U.S. housing starts hit seven-month low; setback seen as temporary
By Lucia Mutikani
WASHINGTON (Reuters) - U.S. housing starts in October fell to a seven-month low, weighed down by a steep decline in the construction of multi-family homes, but a surge in building permits suggested the housing market remained on solid ground.
While the drop in groundbreaking activity reported by the Commerce Department on Wednesday implied a moderation in residential investment early in the fourth quarter, it did little to change the view that the Federal Reserve would hike interest rates next month.
"Overall, fundamentals for the sector remain solid. Household formation is rising, demand for new homes is outstripping supply, and home builder confidence remains near its highest level in a decade," said Michelle Girard, chief economist at RBS in Stamford, Connecticut.
Groundbreaking dropped 11 percent to a seasonally adjusted annual pace of 1.06 million units last month, the lowest level since March, the Commerce Department said. October marked the seventh straight month that starts remained above 1 million units, the longest stretch since 2007. Building permits increased 4.1 percent to a 1.15 million-unit rate.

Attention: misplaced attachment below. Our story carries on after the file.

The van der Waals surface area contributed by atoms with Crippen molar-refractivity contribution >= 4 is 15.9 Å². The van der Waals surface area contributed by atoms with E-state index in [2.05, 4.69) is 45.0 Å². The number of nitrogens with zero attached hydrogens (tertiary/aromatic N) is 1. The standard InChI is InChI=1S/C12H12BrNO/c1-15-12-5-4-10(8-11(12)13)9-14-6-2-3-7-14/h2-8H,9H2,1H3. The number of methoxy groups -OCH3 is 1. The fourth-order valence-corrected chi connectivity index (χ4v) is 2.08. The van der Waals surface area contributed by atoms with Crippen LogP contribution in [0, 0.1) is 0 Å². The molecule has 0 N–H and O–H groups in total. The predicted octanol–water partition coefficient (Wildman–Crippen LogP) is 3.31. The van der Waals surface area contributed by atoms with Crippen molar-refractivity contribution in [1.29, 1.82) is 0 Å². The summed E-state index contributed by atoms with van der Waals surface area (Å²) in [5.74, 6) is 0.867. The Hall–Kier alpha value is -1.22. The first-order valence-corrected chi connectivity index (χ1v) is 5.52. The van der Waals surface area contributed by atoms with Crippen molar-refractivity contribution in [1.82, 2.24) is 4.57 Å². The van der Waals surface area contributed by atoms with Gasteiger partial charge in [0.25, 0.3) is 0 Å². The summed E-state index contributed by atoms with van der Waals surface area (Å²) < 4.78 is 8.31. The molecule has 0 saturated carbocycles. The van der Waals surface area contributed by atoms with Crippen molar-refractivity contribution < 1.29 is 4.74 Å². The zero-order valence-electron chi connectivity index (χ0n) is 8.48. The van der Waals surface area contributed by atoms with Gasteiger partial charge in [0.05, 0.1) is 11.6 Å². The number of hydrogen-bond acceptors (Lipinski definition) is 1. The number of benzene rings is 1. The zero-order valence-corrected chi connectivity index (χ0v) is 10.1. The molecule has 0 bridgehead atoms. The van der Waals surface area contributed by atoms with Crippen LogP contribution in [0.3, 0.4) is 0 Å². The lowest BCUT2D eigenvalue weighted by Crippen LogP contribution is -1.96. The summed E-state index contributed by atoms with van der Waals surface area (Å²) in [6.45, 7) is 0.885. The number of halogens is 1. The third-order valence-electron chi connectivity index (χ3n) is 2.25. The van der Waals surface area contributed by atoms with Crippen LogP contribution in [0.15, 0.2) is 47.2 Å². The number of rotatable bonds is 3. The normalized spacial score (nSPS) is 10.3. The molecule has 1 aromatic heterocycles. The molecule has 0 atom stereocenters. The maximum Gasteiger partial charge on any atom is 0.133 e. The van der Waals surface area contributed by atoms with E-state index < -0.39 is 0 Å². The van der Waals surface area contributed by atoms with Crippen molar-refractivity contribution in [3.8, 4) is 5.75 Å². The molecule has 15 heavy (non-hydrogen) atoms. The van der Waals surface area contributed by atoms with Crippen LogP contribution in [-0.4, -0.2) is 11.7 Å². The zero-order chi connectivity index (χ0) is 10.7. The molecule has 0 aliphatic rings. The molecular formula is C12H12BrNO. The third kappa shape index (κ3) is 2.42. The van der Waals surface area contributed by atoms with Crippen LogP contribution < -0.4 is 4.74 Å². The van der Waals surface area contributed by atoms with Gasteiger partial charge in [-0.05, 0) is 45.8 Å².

Rapidly rising household formation, mostly driven by young adults leaving their parental homes and a strengthening labor market, is supporting the housing sector.
Highlighting the housing market's underlying strength, a second report from the Mortgage Bankers Association showed applications for loans to purchase homes jumped 6.2 percent during the week ended Nov. 13 from a week earlier.
In the wake of the soft October housing numbers, Barclays trimmed its fourth-quarter gross domestic product estimate by one-tenth of a percentage point to a 2.2 percent annual rate.
Housing has contributed to GDP growth in each of the last six quarters, adding 0.2 percentage point to the third-quarter's 1.5 percent growth pace. Continued...